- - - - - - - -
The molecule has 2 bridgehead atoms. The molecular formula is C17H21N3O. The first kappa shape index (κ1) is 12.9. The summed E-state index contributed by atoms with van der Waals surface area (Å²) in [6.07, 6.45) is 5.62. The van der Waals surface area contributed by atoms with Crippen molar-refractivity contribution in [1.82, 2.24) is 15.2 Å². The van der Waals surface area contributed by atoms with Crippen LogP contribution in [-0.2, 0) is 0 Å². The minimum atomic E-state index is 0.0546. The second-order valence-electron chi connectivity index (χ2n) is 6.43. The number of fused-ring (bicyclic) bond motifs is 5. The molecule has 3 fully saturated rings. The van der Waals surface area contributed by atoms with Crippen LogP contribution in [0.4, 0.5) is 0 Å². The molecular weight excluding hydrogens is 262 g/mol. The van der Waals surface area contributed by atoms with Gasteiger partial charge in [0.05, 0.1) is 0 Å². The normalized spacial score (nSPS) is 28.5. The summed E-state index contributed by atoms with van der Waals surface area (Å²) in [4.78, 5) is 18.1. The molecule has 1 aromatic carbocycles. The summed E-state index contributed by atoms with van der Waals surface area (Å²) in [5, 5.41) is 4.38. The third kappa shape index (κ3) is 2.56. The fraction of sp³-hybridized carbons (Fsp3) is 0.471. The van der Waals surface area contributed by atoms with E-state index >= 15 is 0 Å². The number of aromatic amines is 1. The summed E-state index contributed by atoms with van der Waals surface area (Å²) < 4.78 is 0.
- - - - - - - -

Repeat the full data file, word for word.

The molecule has 2 bridgehead atoms. The molecular formula is C17H21N3O. The first kappa shape index (κ1) is 12.9. The summed E-state index contributed by atoms with van der Waals surface area (Å²) in [6.07, 6.45) is 5.62. The van der Waals surface area contributed by atoms with Crippen molar-refractivity contribution in [1.82, 2.24) is 15.2 Å². The van der Waals surface area contributed by atoms with Crippen LogP contribution in [-0.2, 0) is 0 Å². The minimum atomic E-state index is 0.0546. The second-order valence-electron chi connectivity index (χ2n) is 6.43. The number of fused-ring (bicyclic) bond motifs is 5. The molecule has 3 fully saturated rings. The van der Waals surface area contributed by atoms with Crippen LogP contribution in [0.4, 0.5) is 0 Å². The molecular weight excluding hydrogens is 262 g/mol. The van der Waals surface area contributed by atoms with Gasteiger partial charge in [0.05, 0.1) is 0 Å². The normalized spacial score (nSPS) is 28.5. The summed E-state index contributed by atoms with van der Waals surface area (Å²) in [4.78, 5) is 18.1. The molecule has 1 aromatic carbocycles. The summed E-state index contributed by atoms with van der Waals surface area (Å²) in [5, 5.41) is 4.38. The third kappa shape index (κ3) is 2.56. The fraction of sp³-hybridized carbons (Fsp3) is 0.471. The van der Waals surface area contributed by atoms with E-state index >= 15 is 0 Å². The number of aromatic amines is 1. The summed E-state index contributed by atoms with van der Waals surface area (Å²) < 4.78 is 0.